Product Description: This sawback K98 bayonet is a rare and desirable variant. It is from the First World War, with the technical designation S84/98. It doesn’t appear that the blade or handle were ever blued; it appears to have a plated finish. The blade has some light freckling and gray spots, but no nicks or damage. The original factory edge is still intact. There is a light coating of protective oil on the blade. On the ricasso, the blade is stamped with a commercial type marking for the firm of F. Koeller & Co. in Solingen. The handle is nice, showing only normal wear and age. The wooden grip plates have a pleasant old patina. This sawback K98 bayonet comes with its original, correct scabbard, intended for use with a saw back bayonet like this. The scabbard retains approximately 85 percent of the original black painted finish, and shows even use wear. There are no dents to the scabbard. Ocverall, this hard to find bayonet remains in excellent condition. It’s a great example of this sought-after bayonet style.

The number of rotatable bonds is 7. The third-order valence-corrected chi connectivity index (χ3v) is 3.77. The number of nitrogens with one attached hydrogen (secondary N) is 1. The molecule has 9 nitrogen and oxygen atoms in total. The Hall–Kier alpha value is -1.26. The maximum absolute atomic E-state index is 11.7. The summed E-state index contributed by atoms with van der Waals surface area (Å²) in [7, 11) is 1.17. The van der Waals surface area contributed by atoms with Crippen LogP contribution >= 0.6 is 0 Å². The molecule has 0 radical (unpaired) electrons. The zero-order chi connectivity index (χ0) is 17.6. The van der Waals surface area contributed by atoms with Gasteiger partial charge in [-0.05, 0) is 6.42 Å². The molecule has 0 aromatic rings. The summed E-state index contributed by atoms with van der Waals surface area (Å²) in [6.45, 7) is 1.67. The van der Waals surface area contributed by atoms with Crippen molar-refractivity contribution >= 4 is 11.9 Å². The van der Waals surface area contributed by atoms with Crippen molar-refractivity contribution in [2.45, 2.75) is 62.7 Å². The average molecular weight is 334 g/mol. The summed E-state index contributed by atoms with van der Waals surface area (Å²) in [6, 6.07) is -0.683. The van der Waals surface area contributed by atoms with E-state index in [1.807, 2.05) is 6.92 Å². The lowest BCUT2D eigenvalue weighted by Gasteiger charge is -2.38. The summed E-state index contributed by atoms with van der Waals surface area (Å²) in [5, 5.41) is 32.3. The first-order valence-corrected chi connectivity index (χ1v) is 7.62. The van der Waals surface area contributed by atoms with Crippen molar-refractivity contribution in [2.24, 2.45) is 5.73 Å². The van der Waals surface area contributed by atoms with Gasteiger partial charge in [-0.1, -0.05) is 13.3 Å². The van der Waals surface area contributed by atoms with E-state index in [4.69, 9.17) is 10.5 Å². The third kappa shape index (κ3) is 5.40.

Historical Description: The bayonet was an important part of the combat equipment of the German soldier in both World Wars. The first pattern of German combat bayonet was the Mauser model 1898 which had a long, slender blade. As a result of experiences in combat use in WWI, it was soon decided to shorten the blades on these weapons. This 1898 pattern bayonet was used early in WWI alongside the 1898/05 and the S84/98 bayonets, which were initially shorter, and stronger, than the unmodified 1898 type. Both of these types were made with and without a saw-backed blade. Due to the challenges faced by German industry and the shortages of raw materials, a variety of “Ersatz” (replacement) types were introduced during WWI. After the war, the S84/98 bayonet became standard issue in the Reichswehr and later, in the Wehrmacht, for troops armed with the K98 rifle (the standard WWII German infantry weapon). The bayonets made for issue with the K98 rifle initially had wooden grips. Later, some bayonets were made with Bakelite grips. The bayonets were worn on the belt by means of a leather frog, of which there were a number of prewar and wartime variations including a short bayonet frog for use with the folding shovel, and a webbing frog for tropical use. In 1942, a new model of bayonet was introduced, knows as the SG42. This was a very modernized bayonet, with a comfortable Bakelite grip, and a relatively short blade that made it ideal for use either as a bayonet or a fighting knife. Within the grip was a removable multi-tool insert with a folding knife/bottle opener, awl and screwdriver. Although the SG42 was proposed as a replacement for the S84/98, few were manufactured. German combat bayonets were made in countless variations and all are very collectible today, with some rare variants being very avidly sought-after.
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